Most of the classes were led by male trainers as the main selection criterion for educators was excellence in technical skills. When setting up the first editions of Maker Women there were not many women specialised in making skills, but some of the women from early classes became trainers for the next editions.

The fablab offers a range of tools and courses, not only in the Maker Women project, but also in e.g. in workshops with pupils for instance. In the structure of their courses they stress the importance of free choice. Neither should girls be triggered to follow old stereotypes and be drawn into sewing to give an example. Nor should boys be forced to break with old stereotypes and be drawn into sewing neither. But all participants should have the opportunity to experiment with different tools and techniques and find out what fits them best. The interviewee reports about a project that was organised three years ago for pupils, mainly boys in this case. At the start of the project pupils had to experiment with different techniques and could then choose freely where to deepen their knowledge and experiences. In the beginning the boys didn’t want to do any sewing, but they started getting into it and loved it, and finally presented their self-made trousers and blouses during a small fashion show in the final event. It became natural for them to say, “Hey, I can sew!” as it became natural for the women of Maker Women to say, “Hey, I can do 3D modelling.”

A strong trigger to participate in making and to break with traditional stereotypes was the communication via pictures and videos. Audio-visual material that shows women collecting hands-on experiences with technology and making is not only used on the fablab website but also for the project introduction, as well as the communication to the wider network in social media. The general website shows even more pictures of women of all ages being involved in making than men.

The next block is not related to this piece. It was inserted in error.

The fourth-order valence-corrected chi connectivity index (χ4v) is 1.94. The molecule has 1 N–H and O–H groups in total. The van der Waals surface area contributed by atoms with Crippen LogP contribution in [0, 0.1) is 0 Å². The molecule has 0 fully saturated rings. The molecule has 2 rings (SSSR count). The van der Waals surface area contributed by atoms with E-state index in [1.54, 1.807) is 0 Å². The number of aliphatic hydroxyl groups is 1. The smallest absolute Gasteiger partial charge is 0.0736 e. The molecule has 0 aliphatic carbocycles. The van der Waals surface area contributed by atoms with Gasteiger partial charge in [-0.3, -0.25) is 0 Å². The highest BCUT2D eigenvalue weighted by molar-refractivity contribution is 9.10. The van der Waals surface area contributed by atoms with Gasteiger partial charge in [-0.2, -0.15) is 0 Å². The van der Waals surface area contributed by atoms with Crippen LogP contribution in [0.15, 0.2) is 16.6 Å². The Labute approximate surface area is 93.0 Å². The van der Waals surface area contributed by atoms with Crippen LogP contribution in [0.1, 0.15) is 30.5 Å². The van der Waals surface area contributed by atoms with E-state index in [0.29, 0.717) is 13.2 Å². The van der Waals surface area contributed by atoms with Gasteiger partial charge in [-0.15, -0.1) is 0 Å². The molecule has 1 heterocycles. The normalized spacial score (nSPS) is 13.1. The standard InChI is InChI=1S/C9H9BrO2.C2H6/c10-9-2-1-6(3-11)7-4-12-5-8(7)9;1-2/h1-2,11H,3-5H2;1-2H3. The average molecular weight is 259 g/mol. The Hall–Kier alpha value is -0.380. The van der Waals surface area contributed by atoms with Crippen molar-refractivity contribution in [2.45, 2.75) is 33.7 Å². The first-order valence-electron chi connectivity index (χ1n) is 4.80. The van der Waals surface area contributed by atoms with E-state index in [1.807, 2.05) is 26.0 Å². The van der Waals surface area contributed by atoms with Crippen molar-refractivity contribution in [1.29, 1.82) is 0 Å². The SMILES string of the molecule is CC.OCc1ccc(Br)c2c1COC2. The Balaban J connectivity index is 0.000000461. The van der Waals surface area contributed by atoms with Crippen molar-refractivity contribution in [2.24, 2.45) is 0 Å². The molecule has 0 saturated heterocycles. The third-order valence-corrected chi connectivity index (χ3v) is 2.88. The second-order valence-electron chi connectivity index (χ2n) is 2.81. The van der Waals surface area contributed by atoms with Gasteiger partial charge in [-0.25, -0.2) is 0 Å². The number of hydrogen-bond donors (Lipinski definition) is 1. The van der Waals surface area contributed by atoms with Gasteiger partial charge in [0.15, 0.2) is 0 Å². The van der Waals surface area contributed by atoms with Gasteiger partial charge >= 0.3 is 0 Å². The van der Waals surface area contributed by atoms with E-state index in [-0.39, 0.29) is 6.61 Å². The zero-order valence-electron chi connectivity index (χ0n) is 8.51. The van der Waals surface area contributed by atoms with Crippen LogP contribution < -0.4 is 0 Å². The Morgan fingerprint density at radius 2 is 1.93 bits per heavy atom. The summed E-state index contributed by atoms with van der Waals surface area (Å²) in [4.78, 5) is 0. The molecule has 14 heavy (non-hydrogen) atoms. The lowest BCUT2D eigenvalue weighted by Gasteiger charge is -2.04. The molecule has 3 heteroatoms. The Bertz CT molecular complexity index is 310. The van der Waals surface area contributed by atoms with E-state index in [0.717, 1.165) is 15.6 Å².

The decoration of the fablab itself was less inspired by gender-issues but rather emerges through individual creativity. An example provided during the interview is one maker woman, who became responsible for the prototyping zone and expressed her love for Harry Potter and unicorns in a number of 3D printed funny decoration elements and safety regulations for the prototyping zone written with Harry Potter letters. “Nobody of us is caring about this, because it’s so funny. … And maybe for people coming they just think: “Oh, this is such a fun team!” …. Maybe this is attracting girls as well” (Interviewee, Maker Women).

During COVID-19 some of the activities were organised online, but Maker Women has already been completed successfully at the time of the Corona breakout. Workshops were for instance organised with kids online. The trainers had to be very creative and think about making activities that are based on everything that participants could potentially have at home. And they tried to focus on aspects like programming and open source, which required less hands-on making experiences. But the interviewee states that “This is not what making is all about.” So they try to offer courses with smaller groups in the fablab again and come back to normality.

It was amazing and empowering and also the atmosphere that is created among girls. That they are feeling: “It’s for us!